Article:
Yesterday I blogged about character flaws from a writing perspective. When you’re thinking in terms of making people up, it’s very easy to discuss flaw as an interesting feature. However, when dealing with real life and actual people, it’s a far different sort of issue.
Most people following a spiritual path are on it in part with the intention of bettering themselves. Personal growth, moral development and spiritual enlightenment are very much goals for many folks. Through spirituality, we seek to be better people, perhaps even to transcend the human condition and reach towards something divine.
Nothing in nature is pure, perfect or free from flaws. To acknowledge the existence of ‘flaw’ we have to postulate some kind of judgement, perhaps even an external judge. In Christianity, sin and failing are measured according to the dictates of God, and clearly defined. Druidry doesn’t have that. Most druids don’t seem to work with an idea that there is any specific arbiter of right or wrong in the universe, no one keeping score, or taking measure. Followers of Kemeticism may believe that their heart will be weighed in the afterlife, but what of the rest of us? How do we define flaw, should we define it? What does it mean to be working towards enlightenment, or perception?
I’m not sure that from a personal druidic perspective, ideas of ‘flaw’ or ‘improvement’ are remotely helpful. We should seek to know and understand ourselves, in all our complexity. There may be aspects of who we are that we find unhelpful, or wish to change, and seeking to change for these reasons is good. There may be aspects of self we feel we should change for the sake of others, and this is altogether more complicated. How much should we change to fit in? Or to be convenient? How much duty do we have to conform our selves to the requirements of others, or wider society? Do we have the right to hang onto self harming or dysfunctional behaviour? If it is an aspect of self, does that make it ours to keep, no matter what, or is there some kind of obligation on us to ‘improve’?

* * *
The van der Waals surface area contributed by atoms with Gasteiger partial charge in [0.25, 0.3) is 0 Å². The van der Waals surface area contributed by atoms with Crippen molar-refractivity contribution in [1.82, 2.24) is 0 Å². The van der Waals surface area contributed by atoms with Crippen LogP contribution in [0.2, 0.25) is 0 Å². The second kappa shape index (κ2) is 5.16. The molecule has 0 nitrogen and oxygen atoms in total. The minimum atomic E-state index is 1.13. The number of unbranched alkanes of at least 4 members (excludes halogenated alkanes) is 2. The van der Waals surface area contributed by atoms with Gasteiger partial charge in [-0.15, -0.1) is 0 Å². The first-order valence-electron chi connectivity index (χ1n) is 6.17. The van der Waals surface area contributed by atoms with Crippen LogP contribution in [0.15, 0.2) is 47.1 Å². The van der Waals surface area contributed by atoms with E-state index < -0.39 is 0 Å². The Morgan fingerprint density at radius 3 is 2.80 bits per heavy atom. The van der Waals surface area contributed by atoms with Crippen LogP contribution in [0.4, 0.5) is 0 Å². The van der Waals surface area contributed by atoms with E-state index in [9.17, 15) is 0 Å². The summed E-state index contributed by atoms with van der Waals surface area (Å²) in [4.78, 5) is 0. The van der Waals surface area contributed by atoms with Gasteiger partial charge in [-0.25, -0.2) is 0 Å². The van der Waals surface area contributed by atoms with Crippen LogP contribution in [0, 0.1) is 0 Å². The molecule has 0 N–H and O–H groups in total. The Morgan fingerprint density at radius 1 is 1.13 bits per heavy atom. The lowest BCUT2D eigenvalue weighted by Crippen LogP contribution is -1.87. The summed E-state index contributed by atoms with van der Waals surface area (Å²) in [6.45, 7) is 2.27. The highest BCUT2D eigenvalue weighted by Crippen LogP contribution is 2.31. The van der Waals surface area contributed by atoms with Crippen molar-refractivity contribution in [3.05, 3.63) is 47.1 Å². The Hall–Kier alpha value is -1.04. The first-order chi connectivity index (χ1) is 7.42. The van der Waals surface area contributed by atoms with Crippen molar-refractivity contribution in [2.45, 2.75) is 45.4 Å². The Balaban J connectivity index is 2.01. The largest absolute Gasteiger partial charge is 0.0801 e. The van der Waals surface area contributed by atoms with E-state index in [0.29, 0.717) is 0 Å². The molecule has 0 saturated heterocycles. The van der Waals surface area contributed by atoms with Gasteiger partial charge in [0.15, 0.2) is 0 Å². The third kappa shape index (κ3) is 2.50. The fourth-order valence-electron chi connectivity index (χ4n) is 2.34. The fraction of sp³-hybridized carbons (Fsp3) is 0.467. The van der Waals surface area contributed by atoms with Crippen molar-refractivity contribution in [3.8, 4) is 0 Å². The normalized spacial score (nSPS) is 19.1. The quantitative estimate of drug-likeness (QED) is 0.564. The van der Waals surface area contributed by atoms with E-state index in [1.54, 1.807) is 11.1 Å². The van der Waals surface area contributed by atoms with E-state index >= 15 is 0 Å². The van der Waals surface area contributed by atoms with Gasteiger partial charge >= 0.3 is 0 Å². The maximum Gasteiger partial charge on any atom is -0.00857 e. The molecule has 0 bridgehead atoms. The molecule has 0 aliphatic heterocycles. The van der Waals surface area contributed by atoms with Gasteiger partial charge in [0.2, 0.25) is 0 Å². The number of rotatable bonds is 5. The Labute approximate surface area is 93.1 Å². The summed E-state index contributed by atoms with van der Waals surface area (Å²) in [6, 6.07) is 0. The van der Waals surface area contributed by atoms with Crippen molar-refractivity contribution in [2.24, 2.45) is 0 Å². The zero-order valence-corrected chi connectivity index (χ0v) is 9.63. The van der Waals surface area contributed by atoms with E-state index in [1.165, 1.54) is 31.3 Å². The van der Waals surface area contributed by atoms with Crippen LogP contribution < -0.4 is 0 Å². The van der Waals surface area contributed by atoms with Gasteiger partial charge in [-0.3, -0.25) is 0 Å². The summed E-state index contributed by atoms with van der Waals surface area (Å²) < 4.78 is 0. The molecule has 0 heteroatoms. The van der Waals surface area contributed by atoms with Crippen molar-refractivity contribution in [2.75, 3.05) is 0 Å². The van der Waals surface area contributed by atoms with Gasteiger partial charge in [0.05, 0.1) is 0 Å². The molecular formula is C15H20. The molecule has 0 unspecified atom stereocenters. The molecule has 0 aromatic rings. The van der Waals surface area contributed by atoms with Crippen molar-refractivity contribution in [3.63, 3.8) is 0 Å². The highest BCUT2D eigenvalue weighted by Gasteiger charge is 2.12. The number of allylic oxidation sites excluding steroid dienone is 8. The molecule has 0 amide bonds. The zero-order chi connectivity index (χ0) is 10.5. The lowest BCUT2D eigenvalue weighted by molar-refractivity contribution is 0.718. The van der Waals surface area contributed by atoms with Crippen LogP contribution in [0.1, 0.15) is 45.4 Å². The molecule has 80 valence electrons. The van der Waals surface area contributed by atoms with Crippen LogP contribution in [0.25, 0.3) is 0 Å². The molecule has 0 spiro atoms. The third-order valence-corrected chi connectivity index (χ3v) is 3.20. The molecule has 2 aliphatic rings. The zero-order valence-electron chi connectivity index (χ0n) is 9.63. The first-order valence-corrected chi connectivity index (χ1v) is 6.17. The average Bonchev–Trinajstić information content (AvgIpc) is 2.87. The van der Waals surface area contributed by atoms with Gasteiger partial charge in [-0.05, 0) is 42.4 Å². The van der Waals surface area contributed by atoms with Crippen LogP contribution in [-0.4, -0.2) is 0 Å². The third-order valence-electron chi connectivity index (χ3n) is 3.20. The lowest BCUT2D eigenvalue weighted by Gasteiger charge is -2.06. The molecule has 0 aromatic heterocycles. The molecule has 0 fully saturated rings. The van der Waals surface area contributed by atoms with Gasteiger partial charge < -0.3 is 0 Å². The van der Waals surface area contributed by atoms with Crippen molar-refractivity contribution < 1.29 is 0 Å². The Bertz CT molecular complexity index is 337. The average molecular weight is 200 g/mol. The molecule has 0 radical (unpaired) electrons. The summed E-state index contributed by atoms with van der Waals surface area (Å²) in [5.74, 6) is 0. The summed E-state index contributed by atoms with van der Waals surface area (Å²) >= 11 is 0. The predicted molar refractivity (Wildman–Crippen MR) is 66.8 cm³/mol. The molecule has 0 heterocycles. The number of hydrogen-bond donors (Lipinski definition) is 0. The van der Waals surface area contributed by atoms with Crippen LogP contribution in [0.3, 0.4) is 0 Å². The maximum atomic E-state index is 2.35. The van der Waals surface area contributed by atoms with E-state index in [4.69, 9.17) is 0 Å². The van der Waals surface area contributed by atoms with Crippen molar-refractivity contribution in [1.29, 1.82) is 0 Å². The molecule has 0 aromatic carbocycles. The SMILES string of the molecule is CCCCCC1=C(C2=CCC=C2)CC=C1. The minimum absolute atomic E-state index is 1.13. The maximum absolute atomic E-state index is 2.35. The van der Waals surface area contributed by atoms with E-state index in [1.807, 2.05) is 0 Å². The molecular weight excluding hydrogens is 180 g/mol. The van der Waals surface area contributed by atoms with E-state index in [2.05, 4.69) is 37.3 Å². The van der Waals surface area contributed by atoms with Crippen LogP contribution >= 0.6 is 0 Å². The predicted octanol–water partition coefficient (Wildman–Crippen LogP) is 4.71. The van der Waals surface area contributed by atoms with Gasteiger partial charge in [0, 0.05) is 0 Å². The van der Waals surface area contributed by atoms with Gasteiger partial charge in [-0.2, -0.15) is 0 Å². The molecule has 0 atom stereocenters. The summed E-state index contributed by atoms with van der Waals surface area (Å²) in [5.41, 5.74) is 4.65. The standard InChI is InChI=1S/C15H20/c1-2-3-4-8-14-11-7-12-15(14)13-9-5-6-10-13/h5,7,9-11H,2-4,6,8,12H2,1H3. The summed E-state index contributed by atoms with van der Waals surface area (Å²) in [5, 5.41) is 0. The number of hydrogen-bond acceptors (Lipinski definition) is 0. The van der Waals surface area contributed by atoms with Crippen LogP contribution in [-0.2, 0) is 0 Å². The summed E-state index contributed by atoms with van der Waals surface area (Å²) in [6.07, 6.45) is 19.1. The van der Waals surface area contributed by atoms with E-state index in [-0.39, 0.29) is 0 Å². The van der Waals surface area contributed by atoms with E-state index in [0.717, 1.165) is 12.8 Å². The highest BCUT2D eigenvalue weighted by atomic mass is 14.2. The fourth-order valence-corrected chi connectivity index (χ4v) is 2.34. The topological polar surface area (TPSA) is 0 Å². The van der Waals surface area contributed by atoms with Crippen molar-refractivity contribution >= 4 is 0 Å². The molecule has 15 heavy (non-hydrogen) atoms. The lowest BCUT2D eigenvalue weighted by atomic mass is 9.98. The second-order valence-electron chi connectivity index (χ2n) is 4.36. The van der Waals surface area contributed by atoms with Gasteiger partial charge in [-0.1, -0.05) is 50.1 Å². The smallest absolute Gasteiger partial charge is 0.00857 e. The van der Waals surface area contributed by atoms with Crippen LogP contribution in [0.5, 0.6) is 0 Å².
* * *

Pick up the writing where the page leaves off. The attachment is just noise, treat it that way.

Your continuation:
In psychology, the critical measure of whether something is ok or not is, is it functional? Does it stop you from living, or can you get by? It’s not a bad way of trying to decide what’s acceptable. Can you actually live with it? Is it costing you people you really don’t want to lose, or are you protecting your integrity in face of folk who mean you no good? These are never easy decisions to make.
One person’s notions of ‘perfect’ and ‘flawed’ will vary hugely from another’s definition. There are no clear cut right answers, and druids have no book to refer to for guidance. It’s one of the many things we have to make sense of for ourselves. Who are we? And who ought we be?